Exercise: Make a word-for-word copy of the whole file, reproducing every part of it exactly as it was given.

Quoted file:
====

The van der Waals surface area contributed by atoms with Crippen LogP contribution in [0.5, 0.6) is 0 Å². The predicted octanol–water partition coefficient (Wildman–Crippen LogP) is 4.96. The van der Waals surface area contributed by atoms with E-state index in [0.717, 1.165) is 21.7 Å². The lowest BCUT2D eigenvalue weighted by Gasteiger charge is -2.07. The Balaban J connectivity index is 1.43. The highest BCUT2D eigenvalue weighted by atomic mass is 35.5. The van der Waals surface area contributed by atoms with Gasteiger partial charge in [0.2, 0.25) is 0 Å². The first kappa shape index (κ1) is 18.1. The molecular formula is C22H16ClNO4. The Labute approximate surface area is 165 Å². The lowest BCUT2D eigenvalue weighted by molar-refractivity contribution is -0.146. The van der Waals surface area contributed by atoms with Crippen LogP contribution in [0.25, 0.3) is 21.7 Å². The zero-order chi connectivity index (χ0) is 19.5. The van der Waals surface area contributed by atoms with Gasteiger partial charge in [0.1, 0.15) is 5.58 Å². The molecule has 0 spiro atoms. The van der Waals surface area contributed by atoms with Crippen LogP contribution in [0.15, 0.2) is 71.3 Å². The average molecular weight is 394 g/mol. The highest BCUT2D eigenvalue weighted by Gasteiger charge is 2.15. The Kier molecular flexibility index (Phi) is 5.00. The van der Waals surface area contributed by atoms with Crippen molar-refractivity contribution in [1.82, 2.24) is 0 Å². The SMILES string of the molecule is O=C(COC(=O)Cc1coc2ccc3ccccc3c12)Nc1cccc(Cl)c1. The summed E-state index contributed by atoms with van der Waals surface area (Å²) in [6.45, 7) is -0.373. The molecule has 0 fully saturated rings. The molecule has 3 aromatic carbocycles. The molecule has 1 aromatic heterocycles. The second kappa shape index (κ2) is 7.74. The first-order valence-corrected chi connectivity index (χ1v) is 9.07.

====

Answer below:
The van der Waals surface area contributed by atoms with Crippen LogP contribution in [0.5, 0.6) is 0 Å². The predicted octanol–water partition coefficient (Wildman–Crippen LogP) is 4.96. The van der Waals surface area contributed by atoms with E-state index in [0.717, 1.165) is 21.7 Å². The lowest BCUT2D eigenvalue weighted by Gasteiger charge is -2.07. The Balaban J connectivity index is 1.43. The highest BCUT2D eigenvalue weighted by atomic mass is 35.5. The van der Waals surface area contributed by atoms with Gasteiger partial charge in [0.2, 0.25) is 0 Å². The first kappa shape index (κ1) is 18.1. The molecular formula is C22H16ClNO4. The Labute approximate surface area is 165 Å². The lowest BCUT2D eigenvalue weighted by molar-refractivity contribution is -0.146. The van der Waals surface area contributed by atoms with Crippen LogP contribution in [0.25, 0.3) is 21.7 Å². The zero-order chi connectivity index (χ0) is 19.5. The van der Waals surface area contributed by atoms with Gasteiger partial charge in [0.1, 0.15) is 5.58 Å². The molecule has 0 spiro atoms. The van der Waals surface area contributed by atoms with Crippen LogP contribution in [0.15, 0.2) is 71.3 Å². The average molecular weight is 394 g/mol. The highest BCUT2D eigenvalue weighted by Gasteiger charge is 2.15. The Kier molecular flexibility index (Phi) is 5.00. The van der Waals surface area contributed by atoms with Crippen molar-refractivity contribution in [1.82, 2.24) is 0 Å². The SMILES string of the molecule is O=C(COC(=O)Cc1coc2ccc3ccccc3c12)Nc1cccc(Cl)c1. The summed E-state index contributed by atoms with van der Waals surface area (Å²) in [6.45, 7) is -0.373. The molecule has 0 fully saturated rings. The molecule has 3 aromatic carbocycles. The molecule has 1 aromatic heterocycles. The second kappa shape index (κ2) is 7.74. The first-order valence-corrected chi connectivity index (χ1v) is 9.07.